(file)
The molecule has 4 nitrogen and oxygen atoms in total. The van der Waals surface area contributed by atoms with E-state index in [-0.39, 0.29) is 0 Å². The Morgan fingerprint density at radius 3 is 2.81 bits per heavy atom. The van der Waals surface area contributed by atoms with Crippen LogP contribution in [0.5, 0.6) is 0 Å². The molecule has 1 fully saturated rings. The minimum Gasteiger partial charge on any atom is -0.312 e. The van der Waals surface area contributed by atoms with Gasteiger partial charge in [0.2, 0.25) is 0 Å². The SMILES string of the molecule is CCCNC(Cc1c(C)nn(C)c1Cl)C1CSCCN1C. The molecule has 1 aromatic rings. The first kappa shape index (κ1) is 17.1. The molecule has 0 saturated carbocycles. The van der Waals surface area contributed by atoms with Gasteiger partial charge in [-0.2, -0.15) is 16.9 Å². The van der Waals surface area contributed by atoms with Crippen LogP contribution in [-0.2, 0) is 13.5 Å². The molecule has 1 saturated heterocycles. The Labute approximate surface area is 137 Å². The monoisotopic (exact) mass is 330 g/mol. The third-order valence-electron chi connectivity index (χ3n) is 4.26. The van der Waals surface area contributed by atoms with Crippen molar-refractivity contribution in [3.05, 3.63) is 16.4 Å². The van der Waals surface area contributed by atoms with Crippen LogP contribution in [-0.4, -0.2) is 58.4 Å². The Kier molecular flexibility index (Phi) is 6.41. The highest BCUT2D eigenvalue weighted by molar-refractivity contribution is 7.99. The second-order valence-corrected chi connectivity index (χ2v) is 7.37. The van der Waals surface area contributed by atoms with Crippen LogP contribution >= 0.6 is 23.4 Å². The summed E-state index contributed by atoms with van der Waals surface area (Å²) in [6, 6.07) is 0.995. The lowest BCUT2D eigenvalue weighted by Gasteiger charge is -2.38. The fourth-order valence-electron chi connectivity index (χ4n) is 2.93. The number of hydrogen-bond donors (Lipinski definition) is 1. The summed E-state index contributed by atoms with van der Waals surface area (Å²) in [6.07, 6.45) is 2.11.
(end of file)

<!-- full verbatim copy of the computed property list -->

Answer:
The molecule has 4 nitrogen and oxygen atoms in total. The van der Waals surface area contributed by atoms with E-state index in [-0.39, 0.29) is 0 Å². The Morgan fingerprint density at radius 3 is 2.81 bits per heavy atom. The van der Waals surface area contributed by atoms with Crippen LogP contribution in [0.5, 0.6) is 0 Å². The molecule has 1 fully saturated rings. The minimum Gasteiger partial charge on any atom is -0.312 e. The van der Waals surface area contributed by atoms with Gasteiger partial charge in [0.2, 0.25) is 0 Å². The SMILES string of the molecule is CCCNC(Cc1c(C)nn(C)c1Cl)C1CSCCN1C. The molecule has 1 aromatic rings. The first kappa shape index (κ1) is 17.1. The molecule has 0 saturated carbocycles. The van der Waals surface area contributed by atoms with Gasteiger partial charge in [-0.2, -0.15) is 16.9 Å². The van der Waals surface area contributed by atoms with Crippen LogP contribution in [-0.2, 0) is 13.5 Å². The molecule has 1 saturated heterocycles. The Labute approximate surface area is 137 Å². The monoisotopic (exact) mass is 330 g/mol. The third-order valence-electron chi connectivity index (χ3n) is 4.26. The van der Waals surface area contributed by atoms with Crippen molar-refractivity contribution in [3.05, 3.63) is 16.4 Å². The van der Waals surface area contributed by atoms with Crippen LogP contribution in [-0.4, -0.2) is 58.4 Å². The Kier molecular flexibility index (Phi) is 6.41. The highest BCUT2D eigenvalue weighted by molar-refractivity contribution is 7.99. The second-order valence-corrected chi connectivity index (χ2v) is 7.37. The van der Waals surface area contributed by atoms with Crippen LogP contribution >= 0.6 is 23.4 Å². The summed E-state index contributed by atoms with van der Waals surface area (Å²) in [6, 6.07) is 0.995. The lowest BCUT2D eigenvalue weighted by Gasteiger charge is -2.38. The fourth-order valence-electron chi connectivity index (χ4n) is 2.93. The number of hydrogen-bond donors (Lipinski definition) is 1. The summed E-state index contributed by atoms with van der Waals surface area (Å²) in [6.07, 6.45) is 2.11.